Donald Trump created yet another controversy surrounding his candidacy on February 28, when he refused to say that he disavowed the support of former Ku Klux Klan leader and white nationalist David Duke. Trump told CNN host Jake Tapper that he wasn’t sure what “white supremacists” are, and that he would need to look at the white nationalist groups that have endorsed him before he condemned them. His reasoning? Some of those groups might be “totally fine.”
On February 29 CNN brought on Trump apologist Jeffery Lord to explain why Trump didn’t immediately reject Duke’s endorsement. The explanation for Trump’s behavior that Lord offers to “New Day” host John Berman is nothing short of bizarre.
After the controversy erupted on Sunday morning, Trump tweeted that he had disavowed Duke’s endorsement at his press conference on Friday, and he attached a video clip to the tweet to prove it. When he was asked about Duke at that press conference he responded to the reporter’s question by saying he didn’t know that Duke had endorsed him. He followed that with, “I disavow, ok?”
Trump is blaming his failure to disavow Duke’s support during his CNN appearance on a faulty earpiece. Trump told NBC’s Today Show,
I’m sitting in a house in Florida with a very bad earpiece that they gave me. And you can hardly hear what he was saying.
Kind of strange, since during the conversation Trump clearly heard the words “David Duke” and “white supremacists,” because he said that he didn’t know Duke, and that he didn’t know what white supremacists are. This would have been a non-controversy if Trump had merely pointed out that he had already disavowed Duke’s support. But he didn’t do anything of the sort.
Lord defends Trump by insisting that Trump had denounced Duke (at least as far as an “I disavow, ok?” goes). He then suggests that the whole idea of Duke supporting Trump is ridiculous, because “David Duke is a hardcore leftist. He’s an anti-Semite.”
It’s not quite clear what Lord is trying to accomplish, other than attempting to tie Duke and the Klan in with the left. He goes on to point out that Trump’s daughter and her husband are Jewish, so why would Trump want the support of an anti-Semite? That may be the only valid point that Lord makes. But he never addresses why he thinks that a group he calls “a racist hate group from the left” would support the guy who keeps saying that he is the most conservative candidate in the GOP.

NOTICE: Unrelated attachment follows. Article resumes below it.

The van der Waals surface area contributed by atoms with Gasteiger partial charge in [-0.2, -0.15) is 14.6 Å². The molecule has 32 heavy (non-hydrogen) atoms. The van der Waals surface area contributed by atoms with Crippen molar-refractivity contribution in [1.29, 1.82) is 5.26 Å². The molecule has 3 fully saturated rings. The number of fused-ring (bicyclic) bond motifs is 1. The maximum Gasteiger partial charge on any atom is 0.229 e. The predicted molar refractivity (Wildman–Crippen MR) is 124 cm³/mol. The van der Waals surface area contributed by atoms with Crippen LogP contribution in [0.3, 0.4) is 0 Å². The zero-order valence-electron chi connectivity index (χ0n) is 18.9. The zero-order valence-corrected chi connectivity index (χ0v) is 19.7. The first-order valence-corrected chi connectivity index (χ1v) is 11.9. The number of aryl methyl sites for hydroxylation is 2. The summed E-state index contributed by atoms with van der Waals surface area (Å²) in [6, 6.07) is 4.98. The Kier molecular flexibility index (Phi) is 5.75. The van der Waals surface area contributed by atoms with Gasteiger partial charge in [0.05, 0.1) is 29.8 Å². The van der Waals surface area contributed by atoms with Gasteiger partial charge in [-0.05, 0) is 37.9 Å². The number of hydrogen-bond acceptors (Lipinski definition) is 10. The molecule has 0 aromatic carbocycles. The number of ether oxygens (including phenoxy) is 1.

Berman’s other guest, Margaret Hoover, points out that William F. Buckley, rejected the hate of the John Birch Society when they wanted to join Buckley’s budding conservative movement. She wants to know why Trump won’t do the same thing with the Klan. Lord comes back to his one talking point in response: “the Ku Klux Klan is a leftist group.”
Like many Republicans in recent years, Lord tries to claim that the Klan is connected to the Democratic party because they once supported racist southern Democrats. But that’s like saying that the 2016 New York Mets will win the World Series, because the 1969 Mets won it. Lord and his GOP colleagues stop history at about 1964, and choose to ignore that because of the Civil Rights Act, most of the racists left the Democratic party, and are now Republicans.
If you still weren’t convinced that Trump supporters don’t live in the real world, listening to the ranting of Jeffery Lord should leave you with no doubt.
Here’s the video, via Media Matters: